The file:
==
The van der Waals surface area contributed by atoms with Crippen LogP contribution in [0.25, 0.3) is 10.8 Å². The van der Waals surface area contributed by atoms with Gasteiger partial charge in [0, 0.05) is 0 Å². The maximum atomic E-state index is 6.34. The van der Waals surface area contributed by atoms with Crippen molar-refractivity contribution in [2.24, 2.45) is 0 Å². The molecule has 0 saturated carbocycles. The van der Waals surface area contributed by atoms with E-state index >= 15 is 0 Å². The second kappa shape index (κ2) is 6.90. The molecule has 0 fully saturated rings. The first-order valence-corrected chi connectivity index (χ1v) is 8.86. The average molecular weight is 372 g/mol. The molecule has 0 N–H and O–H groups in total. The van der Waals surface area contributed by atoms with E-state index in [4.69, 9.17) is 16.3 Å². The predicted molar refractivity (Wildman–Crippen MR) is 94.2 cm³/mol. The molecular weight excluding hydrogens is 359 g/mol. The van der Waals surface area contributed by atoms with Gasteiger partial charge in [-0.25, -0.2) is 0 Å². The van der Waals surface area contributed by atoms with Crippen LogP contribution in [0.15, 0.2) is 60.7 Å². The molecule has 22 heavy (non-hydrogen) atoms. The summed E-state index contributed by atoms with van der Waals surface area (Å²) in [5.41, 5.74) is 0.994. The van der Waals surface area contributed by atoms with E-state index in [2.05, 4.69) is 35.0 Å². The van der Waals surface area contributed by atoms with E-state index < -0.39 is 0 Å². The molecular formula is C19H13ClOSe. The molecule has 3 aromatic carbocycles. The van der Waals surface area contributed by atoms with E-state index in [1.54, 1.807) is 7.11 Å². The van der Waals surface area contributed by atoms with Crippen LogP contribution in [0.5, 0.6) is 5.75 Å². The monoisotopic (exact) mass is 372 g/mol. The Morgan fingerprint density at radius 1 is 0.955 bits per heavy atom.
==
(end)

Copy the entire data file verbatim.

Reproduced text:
The van der Waals surface area contributed by atoms with Crippen LogP contribution in [0.25, 0.3) is 10.8 Å². The van der Waals surface area contributed by atoms with Gasteiger partial charge in [0, 0.05) is 0 Å². The maximum atomic E-state index is 6.34. The van der Waals surface area contributed by atoms with Crippen molar-refractivity contribution in [2.24, 2.45) is 0 Å². The molecule has 0 saturated carbocycles. The van der Waals surface area contributed by atoms with E-state index >= 15 is 0 Å². The second kappa shape index (κ2) is 6.90. The molecule has 0 fully saturated rings. The first-order valence-corrected chi connectivity index (χ1v) is 8.86. The average molecular weight is 372 g/mol. The molecule has 0 N–H and O–H groups in total. The van der Waals surface area contributed by atoms with E-state index in [4.69, 9.17) is 16.3 Å². The predicted molar refractivity (Wildman–Crippen MR) is 94.2 cm³/mol. The molecular weight excluding hydrogens is 359 g/mol. The van der Waals surface area contributed by atoms with Gasteiger partial charge in [-0.25, -0.2) is 0 Å². The van der Waals surface area contributed by atoms with Crippen LogP contribution in [0.15, 0.2) is 60.7 Å². The molecule has 22 heavy (non-hydrogen) atoms. The summed E-state index contributed by atoms with van der Waals surface area (Å²) in [5.41, 5.74) is 0.994. The van der Waals surface area contributed by atoms with E-state index in [2.05, 4.69) is 35.0 Å². The van der Waals surface area contributed by atoms with E-state index < -0.39 is 0 Å². The molecular formula is C19H13ClOSe. The molecule has 3 aromatic carbocycles. The van der Waals surface area contributed by atoms with E-state index in [1.54, 1.807) is 7.11 Å². The van der Waals surface area contributed by atoms with Crippen LogP contribution in [0.5, 0.6) is 5.75 Å². The monoisotopic (exact) mass is 372 g/mol. The Morgan fingerprint density at radius 1 is 0.955 bits per heavy atom.